Taping has been used in athletic therapy and rehabilitation for many years. The concept of taping isn’t new. Traditionally, athletic taping has been primarily used for supporting a dysfunctional area. Perhaps the most common application would be taping an ankle to prevent sprain (or another sprain) similar to what an ankle brace is trying to accomplish. So is this the same as all the coloured tape we’re seeing on athletes in the Olympics and World Cup?
The coloured tape that has become very popular in recent years is called Kinesiotape. There are various companies that manufacture this form of tape. Perhaps the primary difference with this form of taping from the traditional type is that it’s stretchy as opposed to rigid, less tape is used and it’s not usually designed to limit movement in a joint. For example, when taping an ankle with traditional athletic taping, the ankle is covered with tape, as if it’s wearing a sock without toes and heels. Kinesiotape usually looks more like coloured strips. Usually, more movement is still permitted with Kinesiotape since it is stretchy.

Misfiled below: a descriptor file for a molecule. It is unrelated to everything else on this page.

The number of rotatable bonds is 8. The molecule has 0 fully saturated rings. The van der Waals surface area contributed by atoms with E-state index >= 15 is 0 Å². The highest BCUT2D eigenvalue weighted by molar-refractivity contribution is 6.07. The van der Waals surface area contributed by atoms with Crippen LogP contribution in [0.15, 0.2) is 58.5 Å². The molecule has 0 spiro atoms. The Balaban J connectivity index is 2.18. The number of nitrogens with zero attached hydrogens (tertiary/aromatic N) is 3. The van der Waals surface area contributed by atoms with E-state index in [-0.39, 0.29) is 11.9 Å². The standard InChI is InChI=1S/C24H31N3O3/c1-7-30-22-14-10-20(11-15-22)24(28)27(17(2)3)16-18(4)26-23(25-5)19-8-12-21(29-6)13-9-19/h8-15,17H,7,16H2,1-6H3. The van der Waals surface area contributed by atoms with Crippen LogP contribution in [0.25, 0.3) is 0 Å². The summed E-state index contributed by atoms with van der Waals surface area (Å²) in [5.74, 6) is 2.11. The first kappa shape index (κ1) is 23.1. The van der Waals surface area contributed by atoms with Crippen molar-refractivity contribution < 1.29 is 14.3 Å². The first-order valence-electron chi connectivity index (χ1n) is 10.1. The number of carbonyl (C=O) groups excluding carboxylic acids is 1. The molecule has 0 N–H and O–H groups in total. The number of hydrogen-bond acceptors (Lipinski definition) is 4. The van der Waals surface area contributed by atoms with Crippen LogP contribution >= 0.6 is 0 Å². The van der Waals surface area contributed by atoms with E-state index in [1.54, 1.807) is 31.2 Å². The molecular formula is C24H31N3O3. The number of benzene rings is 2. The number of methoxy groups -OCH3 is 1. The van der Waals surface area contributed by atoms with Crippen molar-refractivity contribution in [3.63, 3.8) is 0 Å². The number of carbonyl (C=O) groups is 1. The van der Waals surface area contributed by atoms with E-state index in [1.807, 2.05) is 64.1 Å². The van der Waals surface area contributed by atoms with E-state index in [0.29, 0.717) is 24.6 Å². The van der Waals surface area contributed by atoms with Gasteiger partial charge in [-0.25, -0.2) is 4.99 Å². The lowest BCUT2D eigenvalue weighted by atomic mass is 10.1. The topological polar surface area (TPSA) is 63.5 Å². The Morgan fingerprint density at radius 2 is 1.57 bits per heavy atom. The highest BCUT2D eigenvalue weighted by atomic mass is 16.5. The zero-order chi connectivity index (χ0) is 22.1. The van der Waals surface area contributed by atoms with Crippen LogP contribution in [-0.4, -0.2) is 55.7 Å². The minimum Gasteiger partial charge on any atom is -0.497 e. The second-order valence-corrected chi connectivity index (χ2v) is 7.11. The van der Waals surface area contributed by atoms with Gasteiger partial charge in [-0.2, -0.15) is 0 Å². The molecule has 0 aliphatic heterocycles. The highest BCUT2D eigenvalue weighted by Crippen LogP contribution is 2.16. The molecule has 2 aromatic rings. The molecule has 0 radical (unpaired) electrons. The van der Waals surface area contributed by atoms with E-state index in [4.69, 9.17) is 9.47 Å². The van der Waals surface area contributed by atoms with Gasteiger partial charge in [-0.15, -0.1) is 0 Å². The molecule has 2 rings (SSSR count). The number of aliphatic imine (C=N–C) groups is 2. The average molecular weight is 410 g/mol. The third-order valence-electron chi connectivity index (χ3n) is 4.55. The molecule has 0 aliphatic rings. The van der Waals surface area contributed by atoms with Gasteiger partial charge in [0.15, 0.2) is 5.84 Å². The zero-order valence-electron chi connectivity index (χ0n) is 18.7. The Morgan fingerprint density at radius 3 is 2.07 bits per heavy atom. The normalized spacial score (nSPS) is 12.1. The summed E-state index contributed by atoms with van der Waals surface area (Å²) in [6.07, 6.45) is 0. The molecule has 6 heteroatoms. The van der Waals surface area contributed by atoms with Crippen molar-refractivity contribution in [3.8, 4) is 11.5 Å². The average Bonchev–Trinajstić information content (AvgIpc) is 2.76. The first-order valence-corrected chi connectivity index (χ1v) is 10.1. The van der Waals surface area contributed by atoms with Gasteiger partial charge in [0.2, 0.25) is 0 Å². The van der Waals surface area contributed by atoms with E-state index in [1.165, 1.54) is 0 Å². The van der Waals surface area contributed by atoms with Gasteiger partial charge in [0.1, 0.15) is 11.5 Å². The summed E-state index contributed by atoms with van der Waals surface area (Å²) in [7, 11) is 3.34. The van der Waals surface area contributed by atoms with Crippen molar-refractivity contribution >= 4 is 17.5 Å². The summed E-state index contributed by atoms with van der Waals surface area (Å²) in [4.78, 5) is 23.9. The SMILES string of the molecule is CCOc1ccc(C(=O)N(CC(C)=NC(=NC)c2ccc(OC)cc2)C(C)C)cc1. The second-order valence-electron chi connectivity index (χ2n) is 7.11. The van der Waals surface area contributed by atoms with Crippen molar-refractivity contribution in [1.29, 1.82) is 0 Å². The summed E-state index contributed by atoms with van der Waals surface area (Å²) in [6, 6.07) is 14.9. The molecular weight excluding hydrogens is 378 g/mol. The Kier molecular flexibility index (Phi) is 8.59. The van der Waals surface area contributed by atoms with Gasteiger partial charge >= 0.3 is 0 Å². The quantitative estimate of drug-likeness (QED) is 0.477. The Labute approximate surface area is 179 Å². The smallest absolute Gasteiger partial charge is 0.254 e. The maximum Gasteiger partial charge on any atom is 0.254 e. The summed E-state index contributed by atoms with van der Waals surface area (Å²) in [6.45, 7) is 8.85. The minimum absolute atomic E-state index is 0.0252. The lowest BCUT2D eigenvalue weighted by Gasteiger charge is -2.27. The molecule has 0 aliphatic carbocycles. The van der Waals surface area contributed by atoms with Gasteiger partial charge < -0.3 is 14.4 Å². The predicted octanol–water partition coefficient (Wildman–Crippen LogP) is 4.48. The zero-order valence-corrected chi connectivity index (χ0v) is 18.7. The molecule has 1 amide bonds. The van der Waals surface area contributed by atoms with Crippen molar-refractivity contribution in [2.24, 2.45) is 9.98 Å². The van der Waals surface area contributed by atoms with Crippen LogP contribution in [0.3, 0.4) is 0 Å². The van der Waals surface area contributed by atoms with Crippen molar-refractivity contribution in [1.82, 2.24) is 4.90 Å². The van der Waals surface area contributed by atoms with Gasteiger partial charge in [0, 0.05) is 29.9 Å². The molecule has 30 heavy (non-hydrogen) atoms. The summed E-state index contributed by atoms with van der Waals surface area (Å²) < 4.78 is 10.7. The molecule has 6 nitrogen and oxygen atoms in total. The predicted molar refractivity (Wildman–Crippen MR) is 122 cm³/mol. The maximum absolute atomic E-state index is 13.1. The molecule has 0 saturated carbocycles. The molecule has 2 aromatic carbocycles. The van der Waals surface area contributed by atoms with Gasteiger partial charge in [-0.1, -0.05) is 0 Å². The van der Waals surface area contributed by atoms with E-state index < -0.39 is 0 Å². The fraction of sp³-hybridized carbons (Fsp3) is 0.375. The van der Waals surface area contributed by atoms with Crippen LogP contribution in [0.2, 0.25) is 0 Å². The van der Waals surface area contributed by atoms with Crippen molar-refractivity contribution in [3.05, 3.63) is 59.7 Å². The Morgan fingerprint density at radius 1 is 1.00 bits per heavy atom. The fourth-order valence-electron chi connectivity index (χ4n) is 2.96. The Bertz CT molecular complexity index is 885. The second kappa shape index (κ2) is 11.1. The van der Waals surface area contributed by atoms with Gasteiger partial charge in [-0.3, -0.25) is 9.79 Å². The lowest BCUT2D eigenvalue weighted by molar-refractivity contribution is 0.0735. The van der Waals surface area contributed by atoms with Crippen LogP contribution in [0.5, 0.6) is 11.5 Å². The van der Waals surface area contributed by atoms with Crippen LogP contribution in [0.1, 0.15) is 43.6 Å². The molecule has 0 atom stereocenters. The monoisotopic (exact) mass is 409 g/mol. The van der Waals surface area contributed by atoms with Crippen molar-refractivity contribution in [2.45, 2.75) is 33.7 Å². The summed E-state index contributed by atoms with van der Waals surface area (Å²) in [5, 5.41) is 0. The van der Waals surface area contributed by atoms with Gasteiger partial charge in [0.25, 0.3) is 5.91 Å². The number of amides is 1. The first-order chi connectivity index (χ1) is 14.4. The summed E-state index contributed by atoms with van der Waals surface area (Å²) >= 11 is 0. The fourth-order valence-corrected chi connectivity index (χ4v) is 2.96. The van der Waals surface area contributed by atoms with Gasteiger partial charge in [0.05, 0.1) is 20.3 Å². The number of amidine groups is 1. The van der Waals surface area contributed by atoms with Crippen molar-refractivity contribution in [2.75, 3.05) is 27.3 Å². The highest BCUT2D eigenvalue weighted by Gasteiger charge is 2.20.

Kinesiotape was actually invented in the 1970’s by a chiropractor named Kenso Kase. The proposed benefits of kinesiotape include the facilitation of normal muscle activation and joint movement, decreased pain, improved circulation and increased proprioception (among other things). There’s no question that the popularity of Kinesiotape has drastically increased. We’re seeing it used by high profile athletes on the television and it’s now available in many local stores, not just through health practitioners. It also looks really interesting and colourful. But does it work?
In 2012 an analysis of the current literature was published in the journal Sports Medicine. The authors of this paper determined that the available literature on kinesiotape is inconclusive. Kinesiotape may have a mild benefit on strength, sensation of force generated and active range of motion in an injured area, but these results are not definite. In other words, the benefits of kinesiotape are anectdotal at the moment and there really doesn’t seem to be any definite scientific evidence proving its worth.
There are often new trends in rehabilitation and kinesiotape is one of them. Usually, the research takes time to decipher whether a given approach is effective. At the present time the literature is inconclusive but many practitioners and patients alike sing its praises. Until the evidence gives us clear direction, kinesiotape might be worth a try for various conditions, provided your health care practitioner has examined you and established that it would be safe to try.
Injured? Not sure what treatment approach to use? Give us a call, we can help!
Williams S, Whatman C, Hume PA, Sheerin K. Kinesiotaping in treatment and prevention of sports injuries. A meta-analysis of the eveidence for its effectiveness. Sports Medicine 2012; 42(2):153-164.